The books author, Dennis Carpenter, is the son of an NYPD officer. He has put this book together, with stories on these servicemen and women, and donates half his profits to the Marine Corps-Law Enforcement Foundation, which provides educational scholarships to children of Marines killed while on duty.

The book, �Anyone Here a Marine�, can be ordered from the web site:

or by calling (516) 466-4940.

By the way, Bea Arthur, of TV�s Maude and Golden Girls, served in the Marine Reserve during WWII as a recruiter.

Let�s not forget that PC Raymond Kelly is a Marine, as are our own Chief Joe Cunneen and the 79 Squad Commander Cliff Marshall. Semper Fi!


Police Officer Joseph Hamperian, of the New York City Transit Police Department, died on September 22, 1983 from injuries sustained in a September 21, 1983 line of duty accident.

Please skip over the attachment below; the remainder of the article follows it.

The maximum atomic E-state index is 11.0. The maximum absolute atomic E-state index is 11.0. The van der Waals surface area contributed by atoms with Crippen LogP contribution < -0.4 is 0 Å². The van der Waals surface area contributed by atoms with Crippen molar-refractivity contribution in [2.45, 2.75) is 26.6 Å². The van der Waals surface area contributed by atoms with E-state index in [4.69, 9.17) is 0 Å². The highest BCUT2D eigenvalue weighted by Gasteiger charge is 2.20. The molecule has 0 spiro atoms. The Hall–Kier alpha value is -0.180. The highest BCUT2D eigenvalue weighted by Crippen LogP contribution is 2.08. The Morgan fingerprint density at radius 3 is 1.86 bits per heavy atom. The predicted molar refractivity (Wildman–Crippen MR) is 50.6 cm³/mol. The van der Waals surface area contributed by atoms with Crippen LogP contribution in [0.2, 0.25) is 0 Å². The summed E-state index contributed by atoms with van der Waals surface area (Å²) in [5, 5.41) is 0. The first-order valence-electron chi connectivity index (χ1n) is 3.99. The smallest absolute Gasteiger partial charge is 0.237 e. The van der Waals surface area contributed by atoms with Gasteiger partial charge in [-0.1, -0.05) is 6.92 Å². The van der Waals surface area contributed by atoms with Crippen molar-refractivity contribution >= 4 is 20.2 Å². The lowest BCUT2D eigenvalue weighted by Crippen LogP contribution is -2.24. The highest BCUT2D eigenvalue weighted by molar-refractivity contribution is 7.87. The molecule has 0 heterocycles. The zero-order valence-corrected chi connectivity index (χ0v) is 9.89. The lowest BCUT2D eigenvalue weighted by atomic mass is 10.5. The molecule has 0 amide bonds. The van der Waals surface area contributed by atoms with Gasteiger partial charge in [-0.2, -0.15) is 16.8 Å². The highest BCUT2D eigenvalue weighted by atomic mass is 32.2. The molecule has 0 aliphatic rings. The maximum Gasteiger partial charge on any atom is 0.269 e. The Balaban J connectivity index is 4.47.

Officer Hamperian was struck and killed by an automobile. He was in plainclothes working a pick-pocket detail at a bus stop in Brooklyn when the incident happened. Officer Hamperian was assigned to the Transit Surface Crimes Unit and was survived by his parents.

Police Officer Robert Venable, of the New York City Transit Police Department, was killed in the line of duty on September 22, 1987. Officer Venable was 35 years old at the time.

Officer Venable was shot and killed while attempting to make an arrest. He and two other officers were transporting several prisoners in the 75 Precinct area of Brooklyn when they were alerted of a call involving several men with guns. As they approached the scene Officer Venable was shot. He succumbed to his injuries three hours later. The suspects were apprehended. Officer Venable had been with the department for three years and was survived by his 8-year-old daughter and parents.


September 25, 1953 Ptl Harry Widder, GCP-Hwy3, Auto accident
September 25, 1971 PO Arthur Pelo, HA-BkSI, Shot-robbery arrest
September 25, 1995 PO David Willis, 10 Pct, Auto accident, radio run
September 26, 1977 PO Vito Chiaramonte, HA-CCU, Shot
September 27, 1945 Det Frank McGrath, 2 Sqd, Shot-investigation
September 27, 1992 PO William Gunn, 67 PDU, Shot-investigation
September 28, 1921 Ptl Joseph Reuschle, 42 Pct, Shot by prisoner
September 28, 1934 Ptl John Fraser, 4 Div, Shot-robbery in progress
September 29, 1854 Ptl James Cahill, 11 Ward, Shot-Burglary **